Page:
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Language skills – a critical component of patient care


Language skills – a critical component of patient care
• A new whitepaper from Cambridge Boxhill Language Assessment (CBLA) highlights the increasing demand for better English language skills among healthcare professionals.

• Over 90% of HCPs in New Zealand who took the test in the last 12 months indicated nursing as their chosen profession.
Recent research has shown that effective communication in the healthcare sector is vital for patient outcomes, especially as numbers of skilled migrant healthcare professionals in New Zealand increase.

A whitepaper from Occupational English Test (OET) and Joint Commission International shows effective communication between healthcare providers and patients is essential for safe, quality care as poor or missing communication between providers and patients can lead to patient harm or even death.

Cambridge Boxhill Language Assessment’s OET specialises in testing communication skills specific for the healthcare sector, which OET Chief Executive Officer Sujata Stead says is critical to ensuring better outcomes for patients.

“The demands on communication skills of healthcare professionals is increasing and is linked directly to quality of care, patient satisfaction, likelihood of patient follow through and patient safety.

“Successful healthcare communication has unique requirements, including the ability to show empathy, cultural competence and situational awareness. OET is designed to test both clinical communication skills and language proficiency to ensure overseas healthcare workers are equipped to provide the highest quality healthcare to our patients.”

OET is one of the world’s only international health sector-specific English language assessments. Over 90% of healthcare professionals that have taken the test in New Zealand in the last 12 months were nursing candidates.

“Nurses have always been by far the biggest healthcare cohort taking OET to come to New Zealand and Australia,” said Ms Stead.

“It is encouraging to see the uptake of OET by those entering or increasing their qualifications in the nursing sector as this directly contributes to the upskilling of a critical workforce in New Zealand.”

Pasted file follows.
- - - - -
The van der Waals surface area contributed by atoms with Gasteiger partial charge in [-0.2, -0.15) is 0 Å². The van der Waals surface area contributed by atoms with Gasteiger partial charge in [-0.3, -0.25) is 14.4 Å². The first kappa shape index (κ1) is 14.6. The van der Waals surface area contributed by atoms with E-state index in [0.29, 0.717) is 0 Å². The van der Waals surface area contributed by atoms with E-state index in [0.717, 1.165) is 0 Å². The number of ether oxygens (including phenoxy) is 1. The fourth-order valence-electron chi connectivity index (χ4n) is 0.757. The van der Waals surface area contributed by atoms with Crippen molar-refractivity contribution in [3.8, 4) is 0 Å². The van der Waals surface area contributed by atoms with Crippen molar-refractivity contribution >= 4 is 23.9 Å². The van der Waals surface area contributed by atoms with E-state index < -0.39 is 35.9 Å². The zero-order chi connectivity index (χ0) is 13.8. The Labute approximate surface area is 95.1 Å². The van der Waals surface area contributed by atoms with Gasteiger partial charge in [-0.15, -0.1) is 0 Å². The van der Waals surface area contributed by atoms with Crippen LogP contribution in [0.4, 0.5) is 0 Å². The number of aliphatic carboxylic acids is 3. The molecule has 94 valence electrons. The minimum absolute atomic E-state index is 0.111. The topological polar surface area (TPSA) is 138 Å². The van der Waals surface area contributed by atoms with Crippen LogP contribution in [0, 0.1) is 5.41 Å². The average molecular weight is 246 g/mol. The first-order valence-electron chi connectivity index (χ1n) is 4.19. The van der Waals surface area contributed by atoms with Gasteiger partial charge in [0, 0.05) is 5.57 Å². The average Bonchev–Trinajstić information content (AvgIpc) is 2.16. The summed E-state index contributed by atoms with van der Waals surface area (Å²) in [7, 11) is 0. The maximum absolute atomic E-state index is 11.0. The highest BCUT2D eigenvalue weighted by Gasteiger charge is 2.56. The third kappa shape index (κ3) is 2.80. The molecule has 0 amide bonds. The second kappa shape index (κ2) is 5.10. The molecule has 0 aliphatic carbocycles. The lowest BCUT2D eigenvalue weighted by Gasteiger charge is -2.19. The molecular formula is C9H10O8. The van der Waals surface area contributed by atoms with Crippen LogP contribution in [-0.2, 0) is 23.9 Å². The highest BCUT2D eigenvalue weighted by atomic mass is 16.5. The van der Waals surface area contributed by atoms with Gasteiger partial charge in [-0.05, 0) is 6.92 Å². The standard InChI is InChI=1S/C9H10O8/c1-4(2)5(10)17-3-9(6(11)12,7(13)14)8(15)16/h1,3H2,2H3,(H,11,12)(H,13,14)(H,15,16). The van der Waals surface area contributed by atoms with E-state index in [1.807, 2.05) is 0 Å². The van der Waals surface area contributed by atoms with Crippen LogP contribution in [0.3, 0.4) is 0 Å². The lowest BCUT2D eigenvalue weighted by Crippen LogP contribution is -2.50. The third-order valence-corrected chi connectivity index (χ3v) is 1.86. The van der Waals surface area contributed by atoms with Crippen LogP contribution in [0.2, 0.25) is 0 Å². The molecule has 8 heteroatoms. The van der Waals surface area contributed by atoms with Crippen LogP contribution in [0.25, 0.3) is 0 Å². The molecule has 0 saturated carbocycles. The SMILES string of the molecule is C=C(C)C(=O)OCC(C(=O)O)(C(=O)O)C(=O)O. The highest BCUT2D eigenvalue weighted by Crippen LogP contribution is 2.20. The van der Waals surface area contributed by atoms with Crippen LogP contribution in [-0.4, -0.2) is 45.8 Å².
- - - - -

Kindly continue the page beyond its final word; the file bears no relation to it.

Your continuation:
Demand is rapidly increasing for healthcare professionals in New Zealand and the uptake of OET will be important to ensure our healthcare system operates safely and efficiently in coming years.

“As New Zealand’s population ages and the demand for health services grows, international recruitment will become increasingly important. The Government estimates that almost one in five New Zealanders will be over the age of 65 by 2036. This 77% increase is expected to put huge pressure on the current aged care sector. Effective communication and cultural awareness will become an increasingly crucial factor for recruiting healthcare workers in New Zealand,” says Ms Stead.

Professor Des Gorman, Associate Dean of Auckland University’s Faculty of Medicine, and Former Executive Chair of Health Workforce New Zealand, says OET helps skilled migrant healthcare workers in New Zealand provide culturally sensitive and patient-centric care.

“In past decades we’ve probably been able to rely on recruiting overseas candidates that we knew were high quality, and from similar nations – and for a number of reasons that’s disappeared. At the moment I believe OET is up there with the best-researched and most sensitive tools we have to maintain standards as we recruit from new places.”

OET is endorsed by Immigration NZ, Healthcare boards and councils and education facilities.


CEO Sujata Stead

Sujata is the CEO of Cambridge Boxhill Language Assessment (CBLA), the Melbourne-based organisation that develops and manages the Occupational English Test (OET).

Professor Tim McNamara

Professor Tim McNamara has taught Applied Linguistics at The University of Melbourne since 1987 and founded the Language Testing Research Centre in 1990 with Professor Alan Davies. His research focusses on performance assessment, validity, and the social and political meaning of language tests. He was also part of the team involved in the original development of IELTS.

Professor Des Gorman

Professor Des Gorman is the professor of medicine and Associate Dean in the University of Auckland’s faculty of medicine and health sciences and was the Head of the University’s School of Medicine from 2005-2010. He was the first graduate of the School to hold that position. Gorman led the Minister of Health’s Taskforce that reviewed the funding of the training of the New Zealand health workforce in 2009.

About Cambridge Boxhill Language Assessment

Cambridge Boxhill Language Assessment (CBLA) is the owner of the Occupational English Test (OET). CBLA is a joint venture between Cambridge Assessment English and Australia’s Box Hill Institute.

Find out more here: https://www.occupationalenglishtest.org


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